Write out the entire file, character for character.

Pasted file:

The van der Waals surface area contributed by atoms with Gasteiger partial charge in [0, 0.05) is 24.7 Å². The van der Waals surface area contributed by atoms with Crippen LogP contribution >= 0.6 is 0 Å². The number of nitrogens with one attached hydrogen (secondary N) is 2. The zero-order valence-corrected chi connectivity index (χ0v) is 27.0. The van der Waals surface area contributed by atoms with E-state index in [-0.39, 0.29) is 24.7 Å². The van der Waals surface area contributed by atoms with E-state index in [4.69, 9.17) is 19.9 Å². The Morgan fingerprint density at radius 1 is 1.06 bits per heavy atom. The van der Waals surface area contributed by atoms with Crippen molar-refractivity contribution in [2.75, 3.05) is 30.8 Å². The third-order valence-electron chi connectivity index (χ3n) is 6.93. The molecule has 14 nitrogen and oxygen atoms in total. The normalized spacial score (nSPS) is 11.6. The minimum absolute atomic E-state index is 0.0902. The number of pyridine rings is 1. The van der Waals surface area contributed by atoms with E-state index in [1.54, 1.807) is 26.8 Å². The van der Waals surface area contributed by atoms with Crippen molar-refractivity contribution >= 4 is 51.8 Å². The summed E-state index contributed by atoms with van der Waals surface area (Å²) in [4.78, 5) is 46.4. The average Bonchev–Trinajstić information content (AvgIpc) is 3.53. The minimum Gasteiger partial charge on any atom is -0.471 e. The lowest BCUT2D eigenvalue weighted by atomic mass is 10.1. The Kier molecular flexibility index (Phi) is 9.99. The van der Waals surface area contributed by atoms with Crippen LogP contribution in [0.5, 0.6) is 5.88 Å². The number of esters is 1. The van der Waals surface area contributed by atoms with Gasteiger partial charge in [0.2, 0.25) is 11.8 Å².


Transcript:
The van der Waals surface area contributed by atoms with Gasteiger partial charge in [0, 0.05) is 24.7 Å². The van der Waals surface area contributed by atoms with Crippen LogP contribution >= 0.6 is 0 Å². The number of nitrogens with one attached hydrogen (secondary N) is 2. The zero-order valence-corrected chi connectivity index (χ0v) is 27.0. The van der Waals surface area contributed by atoms with E-state index in [-0.39, 0.29) is 24.7 Å². The van der Waals surface area contributed by atoms with E-state index in [4.69, 9.17) is 19.9 Å². The Morgan fingerprint density at radius 1 is 1.06 bits per heavy atom. The van der Waals surface area contributed by atoms with Crippen molar-refractivity contribution in [2.75, 3.05) is 30.8 Å². The third-order valence-electron chi connectivity index (χ3n) is 6.93. The molecule has 14 nitrogen and oxygen atoms in total. The normalized spacial score (nSPS) is 11.6. The minimum absolute atomic E-state index is 0.0902. The number of pyridine rings is 1. The van der Waals surface area contributed by atoms with E-state index in [1.54, 1.807) is 26.8 Å². The van der Waals surface area contributed by atoms with Crippen molar-refractivity contribution >= 4 is 51.8 Å². The summed E-state index contributed by atoms with van der Waals surface area (Å²) in [4.78, 5) is 46.4. The average Bonchev–Trinajstić information content (AvgIpc) is 3.53. The minimum Gasteiger partial charge on any atom is -0.471 e. The lowest BCUT2D eigenvalue weighted by atomic mass is 10.1. The Kier molecular flexibility index (Phi) is 9.99. The van der Waals surface area contributed by atoms with Crippen LogP contribution in [0.5, 0.6) is 5.88 Å². The number of esters is 1. The van der Waals surface area contributed by atoms with Gasteiger partial charge in [0.2, 0.25) is 11.8 Å².